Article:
Biotech Foods As Medicines
October 11, 2000
Television reporting of genetically modified foods usually doesn't get beyond the "Frankenfoods" speculations of biotechnology opponents. However, on Monday, CBS News Correspondent Wyatt Andrews reported on biotech foods that could deliver vaccines and vitamins to alleviate diseases that strike hundreds of millions of people in poor countries.
- For example, Charles Arntzen of Cornell University is growing tomatoes gene-spliced with a virus that causes the fruit to make medicine.
- The vaccine in Arntzen's tomatoes will treat diarrhea, a disease that kills 2.5 million people a year.
- He is also growing potential cures for malaria, cholera and hepatitis B.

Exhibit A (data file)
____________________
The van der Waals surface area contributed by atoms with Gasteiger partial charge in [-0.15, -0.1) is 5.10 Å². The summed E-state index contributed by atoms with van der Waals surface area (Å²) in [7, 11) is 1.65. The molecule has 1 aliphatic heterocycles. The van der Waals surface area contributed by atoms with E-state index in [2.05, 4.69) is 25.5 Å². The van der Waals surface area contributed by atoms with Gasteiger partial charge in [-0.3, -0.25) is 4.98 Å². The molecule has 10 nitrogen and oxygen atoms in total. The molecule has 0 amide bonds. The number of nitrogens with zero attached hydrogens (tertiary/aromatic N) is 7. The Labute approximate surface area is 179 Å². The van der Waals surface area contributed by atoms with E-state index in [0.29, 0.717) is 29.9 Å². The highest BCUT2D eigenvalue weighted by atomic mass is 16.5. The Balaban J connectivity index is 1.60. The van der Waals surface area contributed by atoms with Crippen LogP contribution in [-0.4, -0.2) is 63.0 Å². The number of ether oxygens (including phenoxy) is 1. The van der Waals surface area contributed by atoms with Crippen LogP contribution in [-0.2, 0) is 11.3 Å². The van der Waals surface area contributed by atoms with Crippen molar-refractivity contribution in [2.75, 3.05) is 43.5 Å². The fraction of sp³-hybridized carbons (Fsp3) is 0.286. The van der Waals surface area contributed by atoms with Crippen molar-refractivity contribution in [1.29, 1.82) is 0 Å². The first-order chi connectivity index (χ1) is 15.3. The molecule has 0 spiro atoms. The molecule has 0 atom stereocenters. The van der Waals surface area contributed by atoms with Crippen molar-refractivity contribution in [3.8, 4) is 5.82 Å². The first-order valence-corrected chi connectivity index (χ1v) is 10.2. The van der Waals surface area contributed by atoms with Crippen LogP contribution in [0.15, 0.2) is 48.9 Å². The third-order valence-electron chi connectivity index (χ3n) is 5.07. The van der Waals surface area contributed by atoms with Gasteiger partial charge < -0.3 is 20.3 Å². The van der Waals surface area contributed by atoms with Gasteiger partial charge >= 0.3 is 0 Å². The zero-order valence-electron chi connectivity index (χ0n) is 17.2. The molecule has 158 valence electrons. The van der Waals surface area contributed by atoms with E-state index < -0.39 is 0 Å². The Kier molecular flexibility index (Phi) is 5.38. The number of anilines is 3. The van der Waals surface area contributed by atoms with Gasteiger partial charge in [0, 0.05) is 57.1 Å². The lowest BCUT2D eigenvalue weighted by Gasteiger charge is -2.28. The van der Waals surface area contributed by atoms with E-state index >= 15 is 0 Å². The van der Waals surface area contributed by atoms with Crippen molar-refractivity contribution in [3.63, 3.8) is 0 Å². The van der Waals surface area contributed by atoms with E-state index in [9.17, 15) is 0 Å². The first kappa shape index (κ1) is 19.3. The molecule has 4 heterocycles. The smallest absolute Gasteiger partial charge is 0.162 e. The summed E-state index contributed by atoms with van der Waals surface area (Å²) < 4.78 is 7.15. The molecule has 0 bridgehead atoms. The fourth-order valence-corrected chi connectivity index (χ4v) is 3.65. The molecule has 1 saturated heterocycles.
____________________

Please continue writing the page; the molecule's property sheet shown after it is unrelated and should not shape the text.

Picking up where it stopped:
Ingo Potrykus, of the Swiss Federal Institute of Technology, has genetically fused rice with daffodils to produce so-called "golden rice," which is rich in vitamin A, and potentially could cure the vitamin A deficiency from which 100 million people now suffer.
Although the report noted that biotech companies have donated the technology for products such as vaccine producing foods, Andrews says that is only because they don't think the products can be commercially exploited.
Finally, although no response from biotech firms was included, Harvard University economist Jeffery Sachs was shown, and Andrews says Sachs wants "western governments to step in and subsidize these breakthroughs as a new kind of foreign aid."
Source: Wyatt Andrews, "Biotech Crops As 'Health Food?" CBS Evening News, October 9, 2000.
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